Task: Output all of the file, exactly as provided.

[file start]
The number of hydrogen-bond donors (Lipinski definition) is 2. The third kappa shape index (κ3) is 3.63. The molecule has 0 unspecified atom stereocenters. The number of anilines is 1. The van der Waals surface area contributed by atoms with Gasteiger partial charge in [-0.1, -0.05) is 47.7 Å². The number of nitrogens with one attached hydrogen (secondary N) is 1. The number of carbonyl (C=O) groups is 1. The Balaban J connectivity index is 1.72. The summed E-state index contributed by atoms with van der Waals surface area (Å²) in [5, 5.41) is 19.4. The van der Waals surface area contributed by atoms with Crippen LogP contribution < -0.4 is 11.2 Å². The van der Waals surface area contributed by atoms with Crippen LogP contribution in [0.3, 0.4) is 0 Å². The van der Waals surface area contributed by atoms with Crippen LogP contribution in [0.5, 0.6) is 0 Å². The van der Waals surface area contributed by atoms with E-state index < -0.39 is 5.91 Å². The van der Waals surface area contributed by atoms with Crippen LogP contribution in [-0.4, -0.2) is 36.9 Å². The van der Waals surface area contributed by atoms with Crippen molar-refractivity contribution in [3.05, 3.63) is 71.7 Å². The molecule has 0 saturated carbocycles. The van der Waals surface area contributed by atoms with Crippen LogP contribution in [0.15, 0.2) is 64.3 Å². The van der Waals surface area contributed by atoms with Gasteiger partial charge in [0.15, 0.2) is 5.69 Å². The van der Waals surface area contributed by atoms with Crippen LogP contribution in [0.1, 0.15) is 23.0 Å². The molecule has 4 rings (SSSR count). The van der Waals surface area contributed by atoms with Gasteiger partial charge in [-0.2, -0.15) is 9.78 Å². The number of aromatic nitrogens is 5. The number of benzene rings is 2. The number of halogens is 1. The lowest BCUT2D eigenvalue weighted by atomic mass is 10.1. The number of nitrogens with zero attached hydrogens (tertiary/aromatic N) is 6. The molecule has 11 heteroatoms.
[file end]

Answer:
The number of hydrogen-bond donors (Lipinski definition) is 2. The third kappa shape index (κ3) is 3.63. The molecule has 0 unspecified atom stereocenters. The number of anilines is 1. The van der Waals surface area contributed by atoms with Gasteiger partial charge in [-0.1, -0.05) is 47.7 Å². The number of nitrogens with one attached hydrogen (secondary N) is 1. The number of carbonyl (C=O) groups is 1. The Balaban J connectivity index is 1.72. The summed E-state index contributed by atoms with van der Waals surface area (Å²) in [5, 5.41) is 19.4. The van der Waals surface area contributed by atoms with Crippen LogP contribution < -0.4 is 11.2 Å². The van der Waals surface area contributed by atoms with Crippen LogP contribution in [0.3, 0.4) is 0 Å². The van der Waals surface area contributed by atoms with Crippen LogP contribution in [0.5, 0.6) is 0 Å². The van der Waals surface area contributed by atoms with E-state index < -0.39 is 5.91 Å². The van der Waals surface area contributed by atoms with Crippen LogP contribution in [-0.4, -0.2) is 36.9 Å². The van der Waals surface area contributed by atoms with Crippen molar-refractivity contribution in [3.05, 3.63) is 71.7 Å². The molecule has 0 saturated carbocycles. The van der Waals surface area contributed by atoms with Crippen LogP contribution in [0.15, 0.2) is 64.3 Å². The van der Waals surface area contributed by atoms with Gasteiger partial charge in [0.15, 0.2) is 5.69 Å². The van der Waals surface area contributed by atoms with Crippen LogP contribution in [0.1, 0.15) is 23.0 Å². The molecule has 4 rings (SSSR count). The van der Waals surface area contributed by atoms with Gasteiger partial charge in [-0.2, -0.15) is 9.78 Å². The number of aromatic nitrogens is 5. The number of benzene rings is 2. The number of halogens is 1. The lowest BCUT2D eigenvalue weighted by atomic mass is 10.1. The number of nitrogens with zero attached hydrogens (tertiary/aromatic N) is 6. The molecule has 11 heteroatoms.